Asian PP markets have been witnessing a downward trend since the first half of May mainly based on noticeable losses in crude oil bearish sentiment on the buyers' side, as well as plunging PP production costs. According to ChemOrbis Price Indexes, import homo-PP prices came down by $130-185/ton in China and by $140-150/ton in Southeast Asia since then.
Recently, upstream prices have rebounded slightly, with spot propylene prices in Asia rising by $15/ton and naphtha by $11/ton compared to the beginning of June. Fluctuating up and down over the course of June, crude oil prices also gained $2.54/barrel within the same period, settling at $75.12/barrel early this week as opposed to the level of $72.58/barrel, which was reported at the start of the month.
Although feedstock prices regained some of last month's large losses in Asia, the slight rebound in the upstream chain has not affected the PP market as the break even levels for PP production costs based on spot propylene are still below the regional producers' homo-PP offers. Indeed, PP players in China and Southeast Asia expect the current downward pressure to persist for a while more as poor demand conditions, as well as the upcoming new capacities are set to exert renewed downward pressure on homo-PP prices in the region.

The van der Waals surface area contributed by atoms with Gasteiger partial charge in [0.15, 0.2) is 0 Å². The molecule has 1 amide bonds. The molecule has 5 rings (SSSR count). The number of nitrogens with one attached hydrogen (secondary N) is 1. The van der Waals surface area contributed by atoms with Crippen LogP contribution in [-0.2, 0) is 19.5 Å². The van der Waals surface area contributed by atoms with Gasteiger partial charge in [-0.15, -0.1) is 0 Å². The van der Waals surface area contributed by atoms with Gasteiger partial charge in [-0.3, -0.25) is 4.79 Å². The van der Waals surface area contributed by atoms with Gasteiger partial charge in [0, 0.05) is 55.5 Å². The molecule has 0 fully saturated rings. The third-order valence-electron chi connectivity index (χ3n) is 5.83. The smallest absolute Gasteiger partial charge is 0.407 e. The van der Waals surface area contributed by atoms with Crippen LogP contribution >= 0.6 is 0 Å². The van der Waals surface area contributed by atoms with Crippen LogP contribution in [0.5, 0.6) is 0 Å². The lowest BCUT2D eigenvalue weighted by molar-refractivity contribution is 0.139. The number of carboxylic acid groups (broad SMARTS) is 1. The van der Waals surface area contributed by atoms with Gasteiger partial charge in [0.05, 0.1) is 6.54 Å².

Additional availability from several new capacities in Asia, India and the Middle East may become a factor, leading to further weakening in the PP sentiment. Additional supply expected from Asia includes China's Sinopec Tianjin Co., which already launched commercial production in May from their 450,000 tons/year PP plant and Sinopec Zhenhai Refining & Chemical Company, which saw on-spec production at its new 1 mil tons/year cracker on June 12, which supports a new 300,000 tons/year PP plant in China. In addition, HMC Polymers will start up its 300,000 tons/year PP plant in Thailand in July, while Siam Cement Group (Thai Polypropylene Co-TPP) raised the operating rates at their new PP plant with 400,000 tons/year capacity to 90% in June. PetroVietnam, which is preparing to start up its 150,000 tons/year PP plant in Vietnam, is also scheduled to be on the scene soon, as the company is expected to start trial runs in July.
Further supplies which will be coming during this time period include India's IOC, which is expected to raise the operating rates of its new 600,000 tons/year PP plant to 80% around mid-June and Borouge, which is expected to start up its new PP plant with 800,000 tons/year capacity officially in June/July, while the company is scheduled to start commercial operations in August or September.
The effects of all these new capacities are taking their toll on Asian PP markets, dampening buying interest, which was already limited over the past week as most buyers continued to wait on the sidelines in anticipation of further price reductions in the days ahead.